The European Court of Human Rights and its Discontents
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The European Court of Human Rights and its Discontents

Turning Criticism into Strength

Edited by Spyridon Flogaitis, Tom Zwart and Julie Fraser

The European Court of Human Rights has long been part of the most advanced human rights regime in the world. However, the Court has increasingly drawn criticism, with questions raised about its legitimacy and backlog of cases. This book for the first time brings together the critics of the Court and its proponents to debate these issues. The result is a collection which reflects balanced perspectives on the Court’s successes and challenges.
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Chapter 7: Britain must defy the European Court of Human Rights on prisoner voting as Strasbourg is exceeding its authority

Turning Criticism into Strength

David Davis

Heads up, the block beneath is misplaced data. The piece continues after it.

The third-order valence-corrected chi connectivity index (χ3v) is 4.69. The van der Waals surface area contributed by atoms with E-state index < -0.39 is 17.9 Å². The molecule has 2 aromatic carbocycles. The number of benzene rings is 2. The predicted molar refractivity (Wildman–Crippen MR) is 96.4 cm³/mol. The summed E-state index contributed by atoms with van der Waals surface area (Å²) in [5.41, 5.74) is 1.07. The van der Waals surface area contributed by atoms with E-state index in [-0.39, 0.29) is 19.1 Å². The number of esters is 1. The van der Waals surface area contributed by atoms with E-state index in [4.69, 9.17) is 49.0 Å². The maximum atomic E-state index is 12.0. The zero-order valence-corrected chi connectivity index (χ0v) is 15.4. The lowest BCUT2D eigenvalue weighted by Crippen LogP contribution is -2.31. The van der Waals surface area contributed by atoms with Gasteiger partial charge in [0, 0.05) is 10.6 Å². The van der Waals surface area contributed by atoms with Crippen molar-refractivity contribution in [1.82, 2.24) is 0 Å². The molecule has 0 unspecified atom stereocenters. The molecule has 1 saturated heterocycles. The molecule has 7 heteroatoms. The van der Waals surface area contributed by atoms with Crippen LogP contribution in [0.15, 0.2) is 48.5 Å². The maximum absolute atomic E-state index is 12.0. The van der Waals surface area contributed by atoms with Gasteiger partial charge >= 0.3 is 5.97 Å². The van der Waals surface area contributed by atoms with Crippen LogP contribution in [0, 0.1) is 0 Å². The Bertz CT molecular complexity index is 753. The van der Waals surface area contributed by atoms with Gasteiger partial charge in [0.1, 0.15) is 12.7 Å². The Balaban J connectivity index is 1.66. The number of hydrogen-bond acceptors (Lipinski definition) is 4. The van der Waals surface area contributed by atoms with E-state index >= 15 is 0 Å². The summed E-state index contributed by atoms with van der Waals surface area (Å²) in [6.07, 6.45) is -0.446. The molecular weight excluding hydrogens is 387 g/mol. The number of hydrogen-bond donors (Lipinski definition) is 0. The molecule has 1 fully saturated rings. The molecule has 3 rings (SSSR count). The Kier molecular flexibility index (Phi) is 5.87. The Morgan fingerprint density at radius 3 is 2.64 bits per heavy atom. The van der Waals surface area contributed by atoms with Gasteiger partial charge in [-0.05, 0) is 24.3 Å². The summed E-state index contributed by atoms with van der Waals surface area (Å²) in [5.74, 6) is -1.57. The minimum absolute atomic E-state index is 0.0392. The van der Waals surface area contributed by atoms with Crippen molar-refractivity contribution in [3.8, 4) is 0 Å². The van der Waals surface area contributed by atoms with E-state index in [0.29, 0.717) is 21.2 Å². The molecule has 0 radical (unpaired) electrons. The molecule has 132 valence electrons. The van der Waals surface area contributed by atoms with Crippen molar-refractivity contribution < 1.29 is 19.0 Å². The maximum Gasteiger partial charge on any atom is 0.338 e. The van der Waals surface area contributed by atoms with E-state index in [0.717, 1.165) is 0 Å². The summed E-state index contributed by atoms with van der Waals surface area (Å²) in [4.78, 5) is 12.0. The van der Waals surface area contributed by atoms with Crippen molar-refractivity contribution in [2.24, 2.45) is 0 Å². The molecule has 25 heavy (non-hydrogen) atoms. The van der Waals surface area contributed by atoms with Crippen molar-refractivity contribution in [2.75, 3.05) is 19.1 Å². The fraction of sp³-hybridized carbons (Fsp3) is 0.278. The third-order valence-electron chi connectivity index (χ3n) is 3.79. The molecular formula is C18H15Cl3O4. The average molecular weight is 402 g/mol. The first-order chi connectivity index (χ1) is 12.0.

In 2011 the British House of Commons was the scene of a robust debate on prisoner voting rights. By a majority of more than 200, MPs from both sides of the political spectrum voted in favour of the current United Kingdom (‘UK’) law that convicted prisoners are not eligible to be on the electoral roll. This ban has been in place for almost 150 years, since the passing of the Forfeiture Act 1870. Since that time no fewer than four Representation of the People Acts – in 1918, 1969, 1983 and 2000 – have, either explicitly or implicitly, forbidden prisoners to vote while serving their sentence. In the Representation of the People Act 2000 the law was amended to allow prisoners on remand to vote. The reason given was that prisoners on remand have been charged with an offence but not convicted of it, and as such should be treated as innocent until proven guilty. However, Parliament reaffirmed its position that convicted prisoners should be ineligible to vote for the duration of their sentence. Regrettably, these multiple, emphatic statements of the will of Parliament have not pre- vented the European Court of Human Rights (‘ECtHR’) from declaring that the UK’s prohibition on prisoner voting is unlawful. It is submitted that the UK Government should defy the ECtHR on this issue because, by declaring the UK legislation incompatible with the European Convention on Human Rights (‘ECHR’), it has exceeded its authority.

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